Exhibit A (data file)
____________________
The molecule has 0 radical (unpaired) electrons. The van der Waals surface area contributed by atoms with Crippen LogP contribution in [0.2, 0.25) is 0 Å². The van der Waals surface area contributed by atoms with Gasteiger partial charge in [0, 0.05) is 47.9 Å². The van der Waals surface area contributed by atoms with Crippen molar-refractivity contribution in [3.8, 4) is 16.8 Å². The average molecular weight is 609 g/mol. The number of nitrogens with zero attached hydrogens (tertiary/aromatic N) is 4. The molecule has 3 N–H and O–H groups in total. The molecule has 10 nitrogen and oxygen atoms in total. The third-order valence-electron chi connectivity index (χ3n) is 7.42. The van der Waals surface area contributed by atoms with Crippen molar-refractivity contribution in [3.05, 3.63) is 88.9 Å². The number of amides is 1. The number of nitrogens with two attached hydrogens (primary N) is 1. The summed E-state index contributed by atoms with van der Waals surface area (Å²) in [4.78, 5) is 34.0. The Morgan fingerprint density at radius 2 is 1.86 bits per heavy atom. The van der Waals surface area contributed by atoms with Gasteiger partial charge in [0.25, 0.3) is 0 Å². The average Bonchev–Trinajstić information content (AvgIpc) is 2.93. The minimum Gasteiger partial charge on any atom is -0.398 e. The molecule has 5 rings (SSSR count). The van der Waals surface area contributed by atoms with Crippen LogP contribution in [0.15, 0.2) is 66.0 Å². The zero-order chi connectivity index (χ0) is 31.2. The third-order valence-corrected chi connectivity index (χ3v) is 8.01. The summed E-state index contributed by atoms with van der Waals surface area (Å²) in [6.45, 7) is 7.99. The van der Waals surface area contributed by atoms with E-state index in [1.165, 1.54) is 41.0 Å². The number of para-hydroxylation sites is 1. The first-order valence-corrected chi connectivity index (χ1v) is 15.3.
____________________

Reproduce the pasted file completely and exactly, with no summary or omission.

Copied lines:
The molecule has 0 radical (unpaired) electrons. The van der Waals surface area contributed by atoms with Crippen LogP contribution in [0.2, 0.25) is 0 Å². The van der Waals surface area contributed by atoms with Gasteiger partial charge in [0, 0.05) is 47.9 Å². The van der Waals surface area contributed by atoms with Crippen molar-refractivity contribution in [3.8, 4) is 16.8 Å². The average molecular weight is 609 g/mol. The number of nitrogens with zero attached hydrogens (tertiary/aromatic N) is 4. The molecule has 3 N–H and O–H groups in total. The molecule has 10 nitrogen and oxygen atoms in total. The third-order valence-electron chi connectivity index (χ3n) is 7.42. The van der Waals surface area contributed by atoms with Crippen molar-refractivity contribution in [3.05, 3.63) is 88.9 Å². The number of amides is 1. The number of nitrogens with two attached hydrogens (primary N) is 1. The summed E-state index contributed by atoms with van der Waals surface area (Å²) in [4.78, 5) is 34.0. The Morgan fingerprint density at radius 2 is 1.86 bits per heavy atom. The van der Waals surface area contributed by atoms with Gasteiger partial charge in [0.25, 0.3) is 0 Å². The average Bonchev–Trinajstić information content (AvgIpc) is 2.93. The minimum Gasteiger partial charge on any atom is -0.398 e. The molecule has 5 rings (SSSR count). The van der Waals surface area contributed by atoms with Crippen LogP contribution in [0.15, 0.2) is 66.0 Å². The zero-order chi connectivity index (χ0) is 31.2. The third-order valence-corrected chi connectivity index (χ3v) is 8.01. The summed E-state index contributed by atoms with van der Waals surface area (Å²) in [6.45, 7) is 7.99. The van der Waals surface area contributed by atoms with E-state index in [1.165, 1.54) is 41.0 Å². The number of para-hydroxylation sites is 1. The first-order valence-corrected chi connectivity index (χ1v) is 15.3.